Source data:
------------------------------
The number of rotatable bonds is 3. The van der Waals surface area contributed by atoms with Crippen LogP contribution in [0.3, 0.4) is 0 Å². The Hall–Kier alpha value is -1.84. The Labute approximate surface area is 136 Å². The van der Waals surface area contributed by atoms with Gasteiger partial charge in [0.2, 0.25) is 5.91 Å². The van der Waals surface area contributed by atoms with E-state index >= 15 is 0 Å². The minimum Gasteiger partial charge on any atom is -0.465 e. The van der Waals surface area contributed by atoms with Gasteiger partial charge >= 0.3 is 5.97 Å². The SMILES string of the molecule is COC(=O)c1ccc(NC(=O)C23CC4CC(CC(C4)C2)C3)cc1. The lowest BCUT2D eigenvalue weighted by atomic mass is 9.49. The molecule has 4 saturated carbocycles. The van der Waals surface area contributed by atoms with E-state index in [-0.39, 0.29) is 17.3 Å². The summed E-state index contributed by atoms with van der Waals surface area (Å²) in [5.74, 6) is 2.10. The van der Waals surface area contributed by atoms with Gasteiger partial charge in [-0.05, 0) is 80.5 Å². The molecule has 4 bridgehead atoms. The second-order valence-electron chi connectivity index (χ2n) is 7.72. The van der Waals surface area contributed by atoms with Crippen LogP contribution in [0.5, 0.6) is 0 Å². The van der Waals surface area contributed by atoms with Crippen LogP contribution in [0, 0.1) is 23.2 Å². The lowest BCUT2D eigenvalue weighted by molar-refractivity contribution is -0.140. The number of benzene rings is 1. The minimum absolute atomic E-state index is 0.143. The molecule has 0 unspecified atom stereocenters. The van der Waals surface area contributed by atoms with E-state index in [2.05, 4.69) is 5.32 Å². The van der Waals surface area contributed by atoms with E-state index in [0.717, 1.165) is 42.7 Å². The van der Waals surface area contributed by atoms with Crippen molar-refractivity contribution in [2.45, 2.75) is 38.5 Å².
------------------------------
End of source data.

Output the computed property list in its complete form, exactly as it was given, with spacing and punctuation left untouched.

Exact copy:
The number of rotatable bonds is 3. The van der Waals surface area contributed by atoms with Crippen LogP contribution in [0.3, 0.4) is 0 Å². The Hall–Kier alpha value is -1.84. The Labute approximate surface area is 136 Å². The van der Waals surface area contributed by atoms with Gasteiger partial charge in [0.2, 0.25) is 5.91 Å². The van der Waals surface area contributed by atoms with E-state index >= 15 is 0 Å². The minimum Gasteiger partial charge on any atom is -0.465 e. The van der Waals surface area contributed by atoms with Gasteiger partial charge >= 0.3 is 5.97 Å². The SMILES string of the molecule is COC(=O)c1ccc(NC(=O)C23CC4CC(CC(C4)C2)C3)cc1. The lowest BCUT2D eigenvalue weighted by atomic mass is 9.49. The molecule has 4 saturated carbocycles. The van der Waals surface area contributed by atoms with E-state index in [-0.39, 0.29) is 17.3 Å². The summed E-state index contributed by atoms with van der Waals surface area (Å²) in [5.74, 6) is 2.10. The van der Waals surface area contributed by atoms with Gasteiger partial charge in [-0.05, 0) is 80.5 Å². The molecule has 4 bridgehead atoms. The second-order valence-electron chi connectivity index (χ2n) is 7.72. The van der Waals surface area contributed by atoms with Crippen LogP contribution in [0.5, 0.6) is 0 Å². The van der Waals surface area contributed by atoms with Crippen LogP contribution in [0, 0.1) is 23.2 Å². The lowest BCUT2D eigenvalue weighted by molar-refractivity contribution is -0.140. The number of benzene rings is 1. The minimum absolute atomic E-state index is 0.143. The molecule has 0 unspecified atom stereocenters. The van der Waals surface area contributed by atoms with E-state index in [2.05, 4.69) is 5.32 Å². The van der Waals surface area contributed by atoms with E-state index in [0.717, 1.165) is 42.7 Å². The van der Waals surface area contributed by atoms with Crippen molar-refractivity contribution in [2.45, 2.75) is 38.5 Å².